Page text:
Setting up Linux Software Raid

This entry is part 3 of 3 in the series Building a NAS

Dual Drives for Raid 1This is part of our series on building a NAS. In this article we will get the box set up with a static IP address, and get your drives set up for RAID 1.

We are assuming that at this point you have Ubuntu installed. We are gong to install software raid in a moment. The first thing I want to do is make sure we have a static ip address. Usually Ubuntu will start up with a dynamic ip address. This can make it more difficult to transfer files to this box, so lets make it static.

Setting a static IP address

Type ifconfig eth0, and you will see your current address.

Lets make it static. Note, typing sudo in front of commands lets you assume the privileges of the administrator, or super user.

sudo nano /etc/network/interfaces

We will replace the text there with this text, which will assign to our server, and assume the gateway is at

auto eth0
iface eth0 inet static

restart the network to get the new settings :

sudo /etc/init.d/networking restart

ifconfig eth0 and you should see the new settings.

If you want to see a whole lot more networking commands, see here.

Finding out drives

Great. Now before we can put two drives into a RAID 1 array, we need to tell linux what drives we are going to use for this.

How do we know what disks? I just type dmesg. This will scroll lots of stuff down the screen. If you are in the GUI at a terminal you can scroll. Otherwise type dmesg | less which will let you move through the text with the cursor keys.

This is all the hardware that was found and initialized. You will first see the ataX with X being the number of the drive. You need to look for a section after this that has letters like hda or sda. The drives I am using are SATA drives and they are sda and sdb. I could tell by the size of the drives. (press Q to exit less if you need to)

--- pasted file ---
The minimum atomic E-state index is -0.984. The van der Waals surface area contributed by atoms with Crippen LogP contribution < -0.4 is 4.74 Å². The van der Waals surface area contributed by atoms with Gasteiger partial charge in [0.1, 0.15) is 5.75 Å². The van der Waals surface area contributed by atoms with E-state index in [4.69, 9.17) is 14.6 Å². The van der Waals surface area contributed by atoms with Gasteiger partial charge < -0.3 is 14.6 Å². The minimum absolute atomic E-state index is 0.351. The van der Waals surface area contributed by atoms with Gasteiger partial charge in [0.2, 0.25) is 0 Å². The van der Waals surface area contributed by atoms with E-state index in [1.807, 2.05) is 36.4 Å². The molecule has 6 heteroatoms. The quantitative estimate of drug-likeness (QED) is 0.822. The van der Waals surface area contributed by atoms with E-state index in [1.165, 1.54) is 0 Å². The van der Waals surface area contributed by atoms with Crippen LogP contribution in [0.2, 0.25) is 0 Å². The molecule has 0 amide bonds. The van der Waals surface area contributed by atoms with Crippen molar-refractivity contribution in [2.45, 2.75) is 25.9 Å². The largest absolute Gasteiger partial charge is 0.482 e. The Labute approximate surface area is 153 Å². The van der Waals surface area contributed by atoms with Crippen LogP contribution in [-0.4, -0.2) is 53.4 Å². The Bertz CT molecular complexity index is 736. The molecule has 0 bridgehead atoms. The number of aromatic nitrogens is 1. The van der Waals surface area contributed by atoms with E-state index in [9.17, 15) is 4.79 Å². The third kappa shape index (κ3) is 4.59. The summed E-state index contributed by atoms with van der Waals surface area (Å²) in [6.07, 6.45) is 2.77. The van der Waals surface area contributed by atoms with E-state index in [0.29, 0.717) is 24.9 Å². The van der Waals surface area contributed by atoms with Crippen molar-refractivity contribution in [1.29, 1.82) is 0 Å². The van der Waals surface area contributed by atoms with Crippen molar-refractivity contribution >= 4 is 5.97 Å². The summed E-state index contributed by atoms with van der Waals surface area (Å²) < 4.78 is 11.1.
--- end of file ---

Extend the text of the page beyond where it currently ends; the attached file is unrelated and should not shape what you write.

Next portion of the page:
Partition for Raid 1

Ok, lets tell Linux that we want those drives to be used for raid.

sudo fdisk /dev/sda

[p] will list the partitions. If you had one previously, you will see it. Remove them. Press d for delete, then give a partition number. (no need if you only had one)

Now add a [n]ew [p]rimary partition number [1] with default start and end (the whole disk)

n [enter] p [enter] 1 [enter][enter][enter]

Now [p] again to verify that the partition is there. Note the type: 83. Type [l] to see all the types. We need to set the type to fd for Linux software raid.

t [enter] fd [enter]

Now write the partition table and exit: w [enter]

Now we repeat the process with the other drive.

sudo fdisk /dev/sdb

And repeat the fdisk commands.

Setting up mdadm for Raid1

Ok, now for Linux software raid. First we need to install it.

sudo apt-get install mdadm

When I did this, I was prompted that citadel-server was being installed. This is what is used by default as the mail server. Mdadm is dependant on a mail server so it can mail you of failures. Pick an admin user and say no to external auth.

Once installed you can build an array. I am going to use two drives in a RAID 1, mirrored setup. This duplicates all the data on both drives. They are mirrored. This is the command with my drives used. You will substitute for your devices:

sudo mdadm --create --verbose /dev/md0 --level=1 --raid-devices=2 /dev/sda1 /dev/sdb1

This should tell you that the array /dev/md0 has started.

If you would like to see when the array is built:

cat /proc/mdstat

This will tell you how long it will take, or if it is done.

Ok, that’s it for now.¬† We will look at commands to manipulate the array in a later article in the series. Next up will be creating the resizable volumes on the array using LVM.

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